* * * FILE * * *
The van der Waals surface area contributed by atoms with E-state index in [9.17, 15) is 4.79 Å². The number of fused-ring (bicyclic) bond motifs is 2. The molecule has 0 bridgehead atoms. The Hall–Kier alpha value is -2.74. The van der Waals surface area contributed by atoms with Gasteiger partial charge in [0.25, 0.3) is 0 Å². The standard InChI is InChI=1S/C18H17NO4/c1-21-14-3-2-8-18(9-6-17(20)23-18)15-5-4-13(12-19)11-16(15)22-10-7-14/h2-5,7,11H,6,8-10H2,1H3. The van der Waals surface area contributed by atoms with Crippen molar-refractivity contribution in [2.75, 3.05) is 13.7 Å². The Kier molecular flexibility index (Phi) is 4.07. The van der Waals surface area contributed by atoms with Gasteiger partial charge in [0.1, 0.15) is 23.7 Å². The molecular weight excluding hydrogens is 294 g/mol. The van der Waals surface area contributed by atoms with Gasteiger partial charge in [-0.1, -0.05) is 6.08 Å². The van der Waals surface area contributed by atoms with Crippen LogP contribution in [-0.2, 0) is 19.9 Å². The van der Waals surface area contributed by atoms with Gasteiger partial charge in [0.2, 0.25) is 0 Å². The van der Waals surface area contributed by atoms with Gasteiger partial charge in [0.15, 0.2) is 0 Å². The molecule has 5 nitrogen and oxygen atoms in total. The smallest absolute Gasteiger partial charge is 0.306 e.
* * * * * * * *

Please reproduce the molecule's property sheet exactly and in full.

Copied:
The van der Waals surface area contributed by atoms with E-state index in [9.17, 15) is 4.79 Å². The number of fused-ring (bicyclic) bond motifs is 2. The molecule has 0 bridgehead atoms. The Hall–Kier alpha value is -2.74. The van der Waals surface area contributed by atoms with Gasteiger partial charge in [0.25, 0.3) is 0 Å². The standard InChI is InChI=1S/C18H17NO4/c1-21-14-3-2-8-18(9-6-17(20)23-18)15-5-4-13(12-19)11-16(15)22-10-7-14/h2-5,7,11H,6,8-10H2,1H3. The van der Waals surface area contributed by atoms with Crippen molar-refractivity contribution in [2.75, 3.05) is 13.7 Å². The Kier molecular flexibility index (Phi) is 4.07. The van der Waals surface area contributed by atoms with Gasteiger partial charge in [0.1, 0.15) is 23.7 Å². The molecular weight excluding hydrogens is 294 g/mol. The van der Waals surface area contributed by atoms with Gasteiger partial charge in [-0.1, -0.05) is 6.08 Å². The van der Waals surface area contributed by atoms with Crippen LogP contribution in [-0.2, 0) is 19.9 Å². The van der Waals surface area contributed by atoms with Gasteiger partial charge in [0.2, 0.25) is 0 Å². The van der Waals surface area contributed by atoms with Gasteiger partial charge in [0.15, 0.2) is 0 Å². The molecule has 5 nitrogen and oxygen atoms in total. The smallest absolute Gasteiger partial charge is 0.306 e.